45) In regards to a certain election, you didn’t see that coming. You also can’t help but feel as if you are living in an alternative timeline, what with the election results, the surplus of celebrity deaths, and the Cubs winning the World Series.

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46) Apparently, if your boyfriend’s parents host your entire family for Thanksgiving, your grandparents will take this to mean you and your boyfriend are actually engaged.

47) Between the holidays and end-of-the-year-work-related-stress, your anxiety flares up again in time for all end-0f-the-year festivities. You decide you won’t let it get in the way.

48) La La Land helps you find magic in a month where you have been feeling anything but. On that note, Rogue One makes you wistful for Iceland and Carrie Fisher and Arrival helps you make peace with the concept of making decisions for your future self.

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49) Your roommate makes you a Star Wars blanket, a friend gifts you Nessy socks, your landlord and downstairs neighbor continue to be the best landlord and neighbor ever when they surprise you with gifts, your mom gives you a book followed up with the words “you can write better than this,” and your boyfriend invests in your health by getting you a Fit Bit – which, surprisingly, helps you manage your anxiety. Bottom line: on your worst days, no matter the distance, remember people love you just as you are.

50)Speaking of love, you realize how grateful you are to have Z in your life. From remembering the little things (such as the fact you like peanut M&Ms in your movie popcorn) to being there when you need it most (such as having a panic attack), he is absolutely one of the best elements of your life. He has seen you at your worst (mentally, emotionally, physically – yes, including illness) and he still holds your hand and helps you get through to the next moment. Remember his kindness and patience and love as you head into your seventh year together. Men like him (heck people like him) don’t just appear at your doorstep everyday.

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And, finally…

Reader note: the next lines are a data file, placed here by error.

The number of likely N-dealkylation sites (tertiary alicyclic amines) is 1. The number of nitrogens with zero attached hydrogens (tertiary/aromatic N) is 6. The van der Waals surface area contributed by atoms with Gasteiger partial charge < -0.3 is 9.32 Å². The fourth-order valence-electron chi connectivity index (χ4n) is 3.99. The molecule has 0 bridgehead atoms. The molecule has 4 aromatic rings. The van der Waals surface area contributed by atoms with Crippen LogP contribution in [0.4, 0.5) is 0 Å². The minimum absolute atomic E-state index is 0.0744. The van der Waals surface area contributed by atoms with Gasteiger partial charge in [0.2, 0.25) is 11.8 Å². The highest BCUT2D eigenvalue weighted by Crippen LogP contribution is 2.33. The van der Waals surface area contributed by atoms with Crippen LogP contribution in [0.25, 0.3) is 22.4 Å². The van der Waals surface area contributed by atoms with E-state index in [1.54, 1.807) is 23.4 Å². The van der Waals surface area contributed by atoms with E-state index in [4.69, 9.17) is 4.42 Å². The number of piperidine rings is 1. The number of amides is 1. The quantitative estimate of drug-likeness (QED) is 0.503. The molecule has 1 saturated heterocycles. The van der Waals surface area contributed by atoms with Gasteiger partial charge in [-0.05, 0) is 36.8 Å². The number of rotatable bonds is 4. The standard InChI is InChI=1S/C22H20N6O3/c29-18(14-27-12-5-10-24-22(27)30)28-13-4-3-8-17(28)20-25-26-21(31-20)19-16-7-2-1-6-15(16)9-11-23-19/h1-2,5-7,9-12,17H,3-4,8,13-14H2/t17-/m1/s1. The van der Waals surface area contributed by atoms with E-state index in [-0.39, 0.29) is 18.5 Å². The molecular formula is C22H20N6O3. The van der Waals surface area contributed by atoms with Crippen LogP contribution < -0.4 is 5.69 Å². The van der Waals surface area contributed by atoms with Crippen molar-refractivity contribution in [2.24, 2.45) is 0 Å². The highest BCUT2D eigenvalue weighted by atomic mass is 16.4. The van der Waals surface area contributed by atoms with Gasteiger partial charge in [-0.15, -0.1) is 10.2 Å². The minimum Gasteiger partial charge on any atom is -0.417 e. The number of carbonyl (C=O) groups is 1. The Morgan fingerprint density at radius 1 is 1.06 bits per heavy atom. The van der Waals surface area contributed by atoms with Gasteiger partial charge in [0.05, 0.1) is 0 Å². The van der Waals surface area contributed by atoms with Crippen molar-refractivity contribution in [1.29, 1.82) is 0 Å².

51)You realize you need to keep working on being happy yourself. You skew bitter and resentful too often, which is sad because if there is anything you have learned this year is how much you actually have going for you.

So, in the famous words of Shia, “JUST DO IT!” is the theme for 2017. Eat the healthy salad instead of the pizza you will regret. Clean up the mess instead of letting the mess control you. Turn off Facebook instead of scowling at the stories friends share. Read a book or work on your own, instead of wondering why nothing ever happens to you. Book a flight and go on a trip and don’t let your anxiety win. Love your family, your friends, and Z to the best of your ability, and remember they are human too. Don’t be afraid to be selfish from time to time, and don’t be afraid to stick up for yourself. Don’t judge your life by the friend that got engaged, the brother that bought a house, or the acquaintance that got a new job – hold yourself to your standards, not some other human’s.

Remember that.

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Cheers to 2017,

-The Shoe
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Where We’re Going We Don’t Need Roads: 2015 in Review

It’s been awhile (I always say that), and a lot has happened in the past 365 days.

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As has been my tradition for the past seven years, I like to take a moment to share what I’ve learned this past year for, at the very least, my personal amusement and benefit.

Because it was the year of the Hoverboard (real hoverboards, not this stickless Segway nonsense), I will use none other than Back to the Future gifs to aid in my reviewing of the year.

2015 in Review:

1. I ushered in the new year celebrating one year of full-time with my current employer, and starting a 401k like a real adult.

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2. I finally saw every episode from all ten seasons of Friends. That was most of my January, February, and March. No I don’t regret it.

3. Because sometimes you get coffee with a dear friend at 8 at night, only to have to move to a little bar to purely continue on the conversation.

4. To celebrate turning 25, I took the day off of work, and spent the day and weekend with Z.

5. I paid off the last of my student loans. It still doesn’t even feel real.

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6. I helped market and costume design a Shakespeare show and didn’t die.

7. I road tripped through South Dakota with one of my closest friends and we didn’t die.